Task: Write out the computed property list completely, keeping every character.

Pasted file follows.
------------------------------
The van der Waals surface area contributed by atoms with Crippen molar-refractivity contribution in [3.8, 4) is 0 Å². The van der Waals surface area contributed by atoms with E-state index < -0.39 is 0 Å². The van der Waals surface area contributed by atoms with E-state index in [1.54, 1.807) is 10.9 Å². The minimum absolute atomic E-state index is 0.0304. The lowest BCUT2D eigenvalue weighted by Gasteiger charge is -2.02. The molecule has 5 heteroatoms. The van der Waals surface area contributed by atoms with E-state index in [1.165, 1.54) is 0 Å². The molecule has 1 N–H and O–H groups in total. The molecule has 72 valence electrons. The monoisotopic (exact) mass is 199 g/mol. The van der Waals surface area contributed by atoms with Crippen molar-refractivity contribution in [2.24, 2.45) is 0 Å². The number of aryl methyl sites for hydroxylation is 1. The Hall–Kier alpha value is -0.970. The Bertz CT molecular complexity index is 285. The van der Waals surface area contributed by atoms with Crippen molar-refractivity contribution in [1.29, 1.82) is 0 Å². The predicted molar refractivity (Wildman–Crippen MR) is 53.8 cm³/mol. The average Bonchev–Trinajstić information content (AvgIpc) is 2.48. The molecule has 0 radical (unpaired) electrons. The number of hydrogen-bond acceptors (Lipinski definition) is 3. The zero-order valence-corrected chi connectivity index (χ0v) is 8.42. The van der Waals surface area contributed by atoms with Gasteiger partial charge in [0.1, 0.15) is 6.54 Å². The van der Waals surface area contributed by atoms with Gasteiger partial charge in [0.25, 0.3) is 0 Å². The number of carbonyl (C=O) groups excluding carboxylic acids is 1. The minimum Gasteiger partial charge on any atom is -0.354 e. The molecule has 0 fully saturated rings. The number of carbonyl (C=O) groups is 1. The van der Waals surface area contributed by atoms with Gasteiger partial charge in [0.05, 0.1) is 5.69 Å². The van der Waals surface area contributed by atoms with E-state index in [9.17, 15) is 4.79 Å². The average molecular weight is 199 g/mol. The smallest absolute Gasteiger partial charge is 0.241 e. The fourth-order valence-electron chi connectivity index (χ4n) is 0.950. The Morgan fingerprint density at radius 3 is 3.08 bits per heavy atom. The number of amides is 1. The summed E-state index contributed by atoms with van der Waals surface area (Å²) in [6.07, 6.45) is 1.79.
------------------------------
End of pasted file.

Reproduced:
The van der Waals surface area contributed by atoms with Crippen molar-refractivity contribution in [3.8, 4) is 0 Å². The van der Waals surface area contributed by atoms with E-state index < -0.39 is 0 Å². The van der Waals surface area contributed by atoms with E-state index in [1.54, 1.807) is 10.9 Å². The minimum absolute atomic E-state index is 0.0304. The lowest BCUT2D eigenvalue weighted by Gasteiger charge is -2.02. The molecule has 5 heteroatoms. The van der Waals surface area contributed by atoms with E-state index in [1.165, 1.54) is 0 Å². The molecule has 1 N–H and O–H groups in total. The molecule has 72 valence electrons. The monoisotopic (exact) mass is 199 g/mol. The van der Waals surface area contributed by atoms with Crippen molar-refractivity contribution in [2.24, 2.45) is 0 Å². The number of aryl methyl sites for hydroxylation is 1. The Hall–Kier alpha value is -0.970. The Bertz CT molecular complexity index is 285. The van der Waals surface area contributed by atoms with Crippen molar-refractivity contribution in [1.29, 1.82) is 0 Å². The predicted molar refractivity (Wildman–Crippen MR) is 53.8 cm³/mol. The average Bonchev–Trinajstić information content (AvgIpc) is 2.48. The molecule has 0 radical (unpaired) electrons. The number of hydrogen-bond acceptors (Lipinski definition) is 3. The zero-order valence-corrected chi connectivity index (χ0v) is 8.42. The van der Waals surface area contributed by atoms with Gasteiger partial charge in [0.1, 0.15) is 6.54 Å². The van der Waals surface area contributed by atoms with Gasteiger partial charge in [0.25, 0.3) is 0 Å². The number of carbonyl (C=O) groups excluding carboxylic acids is 1. The minimum Gasteiger partial charge on any atom is -0.354 e. The molecule has 0 fully saturated rings. The number of carbonyl (C=O) groups is 1. The van der Waals surface area contributed by atoms with Gasteiger partial charge in [0.05, 0.1) is 5.69 Å². The van der Waals surface area contributed by atoms with E-state index in [9.17, 15) is 4.79 Å². The average molecular weight is 199 g/mol. The smallest absolute Gasteiger partial charge is 0.241 e. The fourth-order valence-electron chi connectivity index (χ4n) is 0.950. The Morgan fingerprint density at radius 3 is 3.08 bits per heavy atom. The number of amides is 1. The summed E-state index contributed by atoms with van der Waals surface area (Å²) in [6.07, 6.45) is 1.79.